Rickey Henderson’s ultimate Christmas gift – MLB Sports

No one has stolen the base anymore. There is no more score. No one has hit any more lead-off home runs-or celebrated them grandly.

He is the biggest lead-off man in MLB history. And the ultimate Christmas gift for baseball fans.

Rickey Henderson was born in Chicago on Christmas Day 1958, and the baseball world had no idea what serious gift was just given to it at that time. Let’s break down the many ways Ricky has brought us joy through his quarter-century Hall of Fame career.

Man stealing

The stolen base was Henderson’s calling card. His first match took place on June 24, 1979 at the Oakland-Alameda County Coliseum, within 10 miles of where A was drafted, at Oakland Technical High School, a doubleheader opener between A and the Rangers. It was.

Henderson’s last stole Dodgers second base 24 years later (suitable for a man who wore 24 for most of his career) on August 29, 2003 at Dodger Stadium for the third time in a match against the Rockies. It was time. And he swiped 1,404 bags in the meantime.

Henderson led the American League 12 times in steal, six years of which led the major. He stole more than 100 bases three times during the season. This includes a record 130 thefts in Auckland in 1982. In a third-base swipe against the Yankees at the Coliseum on May 1, 1991, Henderson surpassed the Hall of Fame Lou Brock in his record 939th career steal. Then he ran away with the title-Brock always stayed in second place, with 468 stealing behind the stealing king.

Henderson revolutionized the head-to-head slide and jumped hard into the bag he was heading to. There used to be head-to-head slides (I think it’s Pete Rose), but Henderson’s perfected fluidity and aggression added flares reminiscent of the end of a quick paintbrush stroke. He turned stealing into art.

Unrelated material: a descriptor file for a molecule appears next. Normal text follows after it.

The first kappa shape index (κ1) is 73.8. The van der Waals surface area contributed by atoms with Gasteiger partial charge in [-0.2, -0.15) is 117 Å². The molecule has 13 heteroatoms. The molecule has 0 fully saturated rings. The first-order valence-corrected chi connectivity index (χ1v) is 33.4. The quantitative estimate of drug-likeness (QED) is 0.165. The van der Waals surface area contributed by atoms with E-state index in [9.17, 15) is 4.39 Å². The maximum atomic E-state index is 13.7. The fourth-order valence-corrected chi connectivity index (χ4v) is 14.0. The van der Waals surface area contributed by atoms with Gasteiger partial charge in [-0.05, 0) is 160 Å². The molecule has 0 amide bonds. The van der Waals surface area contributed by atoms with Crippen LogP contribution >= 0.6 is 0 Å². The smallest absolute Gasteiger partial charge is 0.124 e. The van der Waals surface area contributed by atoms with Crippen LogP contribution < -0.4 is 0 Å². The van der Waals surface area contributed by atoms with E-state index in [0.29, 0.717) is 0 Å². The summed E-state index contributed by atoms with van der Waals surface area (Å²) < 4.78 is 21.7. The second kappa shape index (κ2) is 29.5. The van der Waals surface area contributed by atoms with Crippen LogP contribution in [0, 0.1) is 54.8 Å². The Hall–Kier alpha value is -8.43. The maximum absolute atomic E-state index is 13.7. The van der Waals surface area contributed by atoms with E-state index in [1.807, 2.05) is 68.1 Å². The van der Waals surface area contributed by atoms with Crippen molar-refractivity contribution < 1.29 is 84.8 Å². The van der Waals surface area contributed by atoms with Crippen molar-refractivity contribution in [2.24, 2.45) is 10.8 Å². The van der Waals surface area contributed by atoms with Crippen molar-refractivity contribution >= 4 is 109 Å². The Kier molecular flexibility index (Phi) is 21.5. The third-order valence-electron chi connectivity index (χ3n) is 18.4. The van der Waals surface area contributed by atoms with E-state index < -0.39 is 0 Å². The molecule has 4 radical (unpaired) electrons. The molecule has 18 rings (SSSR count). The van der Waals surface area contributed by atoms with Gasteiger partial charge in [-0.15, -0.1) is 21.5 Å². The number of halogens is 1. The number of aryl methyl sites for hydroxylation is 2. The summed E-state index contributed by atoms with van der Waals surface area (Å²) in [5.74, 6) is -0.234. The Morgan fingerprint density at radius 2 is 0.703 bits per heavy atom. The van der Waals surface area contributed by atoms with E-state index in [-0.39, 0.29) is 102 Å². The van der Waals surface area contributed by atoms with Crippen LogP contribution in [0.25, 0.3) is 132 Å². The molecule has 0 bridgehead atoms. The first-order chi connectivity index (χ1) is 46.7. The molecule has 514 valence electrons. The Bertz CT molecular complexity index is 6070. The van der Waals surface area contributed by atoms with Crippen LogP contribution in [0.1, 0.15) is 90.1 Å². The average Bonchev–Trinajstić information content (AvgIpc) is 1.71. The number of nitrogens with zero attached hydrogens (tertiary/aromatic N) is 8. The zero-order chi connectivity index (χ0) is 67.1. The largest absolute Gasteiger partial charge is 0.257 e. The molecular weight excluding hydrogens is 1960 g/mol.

The home run was great

Henderson hit 297 home runs during his career, including the 28th best career in the Yankees in 1986 and the AL MVP campaign in A in 1990. He set the lead-off hitter benchmark in every conceivable way, and it involves power- He hit a record 81 home runs to open the contest..

And when it came to admiring his Homer, Ricky was unmatched in his creativity.There were helmet taps, jersey collar pulls, wide-and we mean wide -Looking back at first base, a good old bat flip.

Like everything he did, Ricky brought something special to his Homer. And the combination of power and speed made him unique among the lead-off hitters of his time. At the time, there were ubiquitous contact / slap hitters who could beat field singles and make runs with wheels. Sure, Ricky can do that. But he could do everything else.

Walk for a walk

Henderson took more walks in his career than Babe Ruth. It’s no wonder he finished with an on-base percentage of .401. Until Barry Bonds broke it in 2006, Henderson held the highest ever career walk record at 2,190.Henderson is still Unintended Walk, at 2,129.

One wreck crew

Henderson’s legend is perhaps the most respected for the elements of pure dominance he brought to diamonds each time he stepped into them. You walk Rickey Henderson to open the game, the saying goes, and you’re already running away.